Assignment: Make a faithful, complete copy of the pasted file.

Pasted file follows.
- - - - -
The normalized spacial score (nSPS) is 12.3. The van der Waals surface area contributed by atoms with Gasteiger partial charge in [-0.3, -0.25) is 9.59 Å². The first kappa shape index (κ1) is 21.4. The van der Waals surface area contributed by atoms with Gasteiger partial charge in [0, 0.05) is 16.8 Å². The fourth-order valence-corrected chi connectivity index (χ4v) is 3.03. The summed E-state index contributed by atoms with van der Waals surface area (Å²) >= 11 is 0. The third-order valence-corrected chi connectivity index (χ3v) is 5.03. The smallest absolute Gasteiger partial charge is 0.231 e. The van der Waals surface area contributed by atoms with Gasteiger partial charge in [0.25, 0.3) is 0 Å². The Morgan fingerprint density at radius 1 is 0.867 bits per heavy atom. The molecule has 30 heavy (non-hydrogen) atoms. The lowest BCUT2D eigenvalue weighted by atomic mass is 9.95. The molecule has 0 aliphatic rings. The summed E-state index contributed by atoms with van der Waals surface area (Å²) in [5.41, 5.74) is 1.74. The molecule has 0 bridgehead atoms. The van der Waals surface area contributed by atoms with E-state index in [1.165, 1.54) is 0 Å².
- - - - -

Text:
The normalized spacial score (nSPS) is 12.3. The van der Waals surface area contributed by atoms with Gasteiger partial charge in [-0.3, -0.25) is 9.59 Å². The first kappa shape index (κ1) is 21.4. The van der Waals surface area contributed by atoms with Gasteiger partial charge in [0, 0.05) is 16.8 Å². The fourth-order valence-corrected chi connectivity index (χ4v) is 3.03. The summed E-state index contributed by atoms with van der Waals surface area (Å²) >= 11 is 0. The third-order valence-corrected chi connectivity index (χ3v) is 5.03. The smallest absolute Gasteiger partial charge is 0.231 e. The van der Waals surface area contributed by atoms with Gasteiger partial charge in [0.25, 0.3) is 0 Å². The Morgan fingerprint density at radius 1 is 0.867 bits per heavy atom. The molecule has 30 heavy (non-hydrogen) atoms. The lowest BCUT2D eigenvalue weighted by atomic mass is 9.95. The molecule has 0 aliphatic rings. The summed E-state index contributed by atoms with van der Waals surface area (Å²) in [5.41, 5.74) is 1.74. The molecule has 0 bridgehead atoms. The van der Waals surface area contributed by atoms with E-state index in [1.165, 1.54) is 0 Å².